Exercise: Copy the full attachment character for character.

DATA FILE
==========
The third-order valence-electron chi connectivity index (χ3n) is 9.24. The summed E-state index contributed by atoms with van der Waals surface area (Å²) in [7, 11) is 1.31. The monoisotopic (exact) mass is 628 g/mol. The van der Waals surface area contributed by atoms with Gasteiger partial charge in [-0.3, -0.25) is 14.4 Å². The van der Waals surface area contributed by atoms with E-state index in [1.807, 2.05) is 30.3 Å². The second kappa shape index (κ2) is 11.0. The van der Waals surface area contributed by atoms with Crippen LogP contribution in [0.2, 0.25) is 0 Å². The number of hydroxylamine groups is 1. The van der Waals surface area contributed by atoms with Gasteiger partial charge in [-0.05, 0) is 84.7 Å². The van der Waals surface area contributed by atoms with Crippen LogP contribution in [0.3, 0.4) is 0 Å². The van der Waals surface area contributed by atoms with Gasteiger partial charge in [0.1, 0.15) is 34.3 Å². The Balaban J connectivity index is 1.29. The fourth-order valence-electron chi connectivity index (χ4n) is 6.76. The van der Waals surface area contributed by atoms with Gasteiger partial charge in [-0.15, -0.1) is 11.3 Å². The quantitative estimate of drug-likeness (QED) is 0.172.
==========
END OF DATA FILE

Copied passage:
The third-order valence-electron chi connectivity index (χ3n) is 9.24. The summed E-state index contributed by atoms with van der Waals surface area (Å²) in [7, 11) is 1.31. The monoisotopic (exact) mass is 628 g/mol. The van der Waals surface area contributed by atoms with Gasteiger partial charge in [-0.3, -0.25) is 14.4 Å². The van der Waals surface area contributed by atoms with E-state index in [1.807, 2.05) is 30.3 Å². The second kappa shape index (κ2) is 11.0. The van der Waals surface area contributed by atoms with Crippen LogP contribution in [0.2, 0.25) is 0 Å². The number of hydroxylamine groups is 1. The van der Waals surface area contributed by atoms with Gasteiger partial charge in [-0.05, 0) is 84.7 Å². The van der Waals surface area contributed by atoms with Crippen LogP contribution in [0.3, 0.4) is 0 Å². The van der Waals surface area contributed by atoms with Gasteiger partial charge in [0.1, 0.15) is 34.3 Å². The Balaban J connectivity index is 1.29. The fourth-order valence-electron chi connectivity index (χ4n) is 6.76. The van der Waals surface area contributed by atoms with Gasteiger partial charge in [-0.15, -0.1) is 11.3 Å². The quantitative estimate of drug-likeness (QED) is 0.172.